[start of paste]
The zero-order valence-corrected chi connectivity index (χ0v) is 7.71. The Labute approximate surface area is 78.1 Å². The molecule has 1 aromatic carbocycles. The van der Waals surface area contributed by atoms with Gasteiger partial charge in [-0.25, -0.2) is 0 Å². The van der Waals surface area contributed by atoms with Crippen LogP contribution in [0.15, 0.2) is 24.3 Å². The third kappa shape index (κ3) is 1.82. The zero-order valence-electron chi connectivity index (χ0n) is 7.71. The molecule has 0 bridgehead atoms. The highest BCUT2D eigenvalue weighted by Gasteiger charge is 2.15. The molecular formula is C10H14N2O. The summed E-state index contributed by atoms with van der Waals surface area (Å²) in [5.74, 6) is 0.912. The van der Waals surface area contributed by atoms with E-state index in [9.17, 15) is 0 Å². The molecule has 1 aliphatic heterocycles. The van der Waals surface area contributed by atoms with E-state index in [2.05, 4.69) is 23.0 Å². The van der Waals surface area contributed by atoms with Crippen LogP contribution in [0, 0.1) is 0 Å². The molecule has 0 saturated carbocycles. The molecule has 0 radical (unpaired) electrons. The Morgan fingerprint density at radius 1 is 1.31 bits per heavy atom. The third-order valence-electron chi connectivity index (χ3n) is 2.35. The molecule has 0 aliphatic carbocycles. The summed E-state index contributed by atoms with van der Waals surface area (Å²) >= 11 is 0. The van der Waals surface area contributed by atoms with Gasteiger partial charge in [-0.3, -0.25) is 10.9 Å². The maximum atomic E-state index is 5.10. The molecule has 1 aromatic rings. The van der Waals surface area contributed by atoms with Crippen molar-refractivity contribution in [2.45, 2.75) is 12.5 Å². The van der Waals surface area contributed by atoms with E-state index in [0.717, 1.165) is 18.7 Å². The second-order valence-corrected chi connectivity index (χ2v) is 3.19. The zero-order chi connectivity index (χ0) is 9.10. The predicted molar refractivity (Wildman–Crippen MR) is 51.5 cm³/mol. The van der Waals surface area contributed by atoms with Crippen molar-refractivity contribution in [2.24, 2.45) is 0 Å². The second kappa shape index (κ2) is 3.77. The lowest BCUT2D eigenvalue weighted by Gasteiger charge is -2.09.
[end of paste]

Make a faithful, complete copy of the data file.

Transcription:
The zero-order valence-corrected chi connectivity index (χ0v) is 7.71. The Labute approximate surface area is 78.1 Å². The molecule has 1 aromatic carbocycles. The van der Waals surface area contributed by atoms with Gasteiger partial charge in [-0.25, -0.2) is 0 Å². The van der Waals surface area contributed by atoms with Crippen LogP contribution in [0.15, 0.2) is 24.3 Å². The third kappa shape index (κ3) is 1.82. The zero-order valence-electron chi connectivity index (χ0n) is 7.71. The molecule has 0 bridgehead atoms. The highest BCUT2D eigenvalue weighted by Gasteiger charge is 2.15. The molecular formula is C10H14N2O. The summed E-state index contributed by atoms with van der Waals surface area (Å²) in [5.74, 6) is 0.912. The van der Waals surface area contributed by atoms with E-state index in [9.17, 15) is 0 Å². The molecule has 1 aliphatic heterocycles. The van der Waals surface area contributed by atoms with E-state index in [2.05, 4.69) is 23.0 Å². The van der Waals surface area contributed by atoms with Crippen LogP contribution in [0, 0.1) is 0 Å². The molecule has 0 saturated carbocycles. The molecule has 0 radical (unpaired) electrons. The Morgan fingerprint density at radius 1 is 1.31 bits per heavy atom. The third-order valence-electron chi connectivity index (χ3n) is 2.35. The molecule has 0 aliphatic carbocycles. The summed E-state index contributed by atoms with van der Waals surface area (Å²) >= 11 is 0. The van der Waals surface area contributed by atoms with Gasteiger partial charge in [-0.3, -0.25) is 10.9 Å². The maximum atomic E-state index is 5.10. The molecule has 1 aromatic rings. The van der Waals surface area contributed by atoms with Crippen molar-refractivity contribution in [2.45, 2.75) is 12.5 Å². The van der Waals surface area contributed by atoms with E-state index in [0.717, 1.165) is 18.7 Å². The second-order valence-corrected chi connectivity index (χ2v) is 3.19. The zero-order chi connectivity index (χ0) is 9.10. The predicted molar refractivity (Wildman–Crippen MR) is 51.5 cm³/mol. The van der Waals surface area contributed by atoms with Crippen molar-refractivity contribution in [2.24, 2.45) is 0 Å². The second kappa shape index (κ2) is 3.77. The lowest BCUT2D eigenvalue weighted by Gasteiger charge is -2.09.